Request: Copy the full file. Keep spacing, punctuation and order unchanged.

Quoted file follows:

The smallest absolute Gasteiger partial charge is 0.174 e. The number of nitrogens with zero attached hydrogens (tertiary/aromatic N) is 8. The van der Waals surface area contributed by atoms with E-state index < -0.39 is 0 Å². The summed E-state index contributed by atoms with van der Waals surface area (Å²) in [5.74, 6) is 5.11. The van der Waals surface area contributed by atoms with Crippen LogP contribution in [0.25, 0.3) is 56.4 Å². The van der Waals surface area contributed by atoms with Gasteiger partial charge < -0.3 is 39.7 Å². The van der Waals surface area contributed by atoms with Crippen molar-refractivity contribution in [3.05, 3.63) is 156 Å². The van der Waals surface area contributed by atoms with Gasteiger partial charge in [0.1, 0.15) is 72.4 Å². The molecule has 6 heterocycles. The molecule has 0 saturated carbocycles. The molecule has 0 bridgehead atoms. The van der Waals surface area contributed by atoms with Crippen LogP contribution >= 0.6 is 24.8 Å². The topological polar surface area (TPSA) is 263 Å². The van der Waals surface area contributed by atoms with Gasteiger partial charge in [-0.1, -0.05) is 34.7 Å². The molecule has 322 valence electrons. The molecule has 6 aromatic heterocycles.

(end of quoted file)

The smallest absolute Gasteiger partial charge is 0.174 e. The number of nitrogens with zero attached hydrogens (tertiary/aromatic N) is 8. The van der Waals surface area contributed by atoms with E-state index < -0.39 is 0 Å². The summed E-state index contributed by atoms with van der Waals surface area (Å²) in [5.74, 6) is 5.11. The van der Waals surface area contributed by atoms with Crippen LogP contribution in [0.25, 0.3) is 56.4 Å². The van der Waals surface area contributed by atoms with Gasteiger partial charge < -0.3 is 39.7 Å². The van der Waals surface area contributed by atoms with Crippen molar-refractivity contribution in [3.05, 3.63) is 156 Å². The van der Waals surface area contributed by atoms with Gasteiger partial charge in [0.1, 0.15) is 72.4 Å². The molecule has 6 heterocycles. The molecule has 0 saturated carbocycles. The molecule has 0 bridgehead atoms. The van der Waals surface area contributed by atoms with Crippen LogP contribution >= 0.6 is 24.8 Å². The topological polar surface area (TPSA) is 263 Å². The van der Waals surface area contributed by atoms with Gasteiger partial charge in [-0.1, -0.05) is 34.7 Å². The molecule has 322 valence electrons. The molecule has 6 aromatic heterocycles.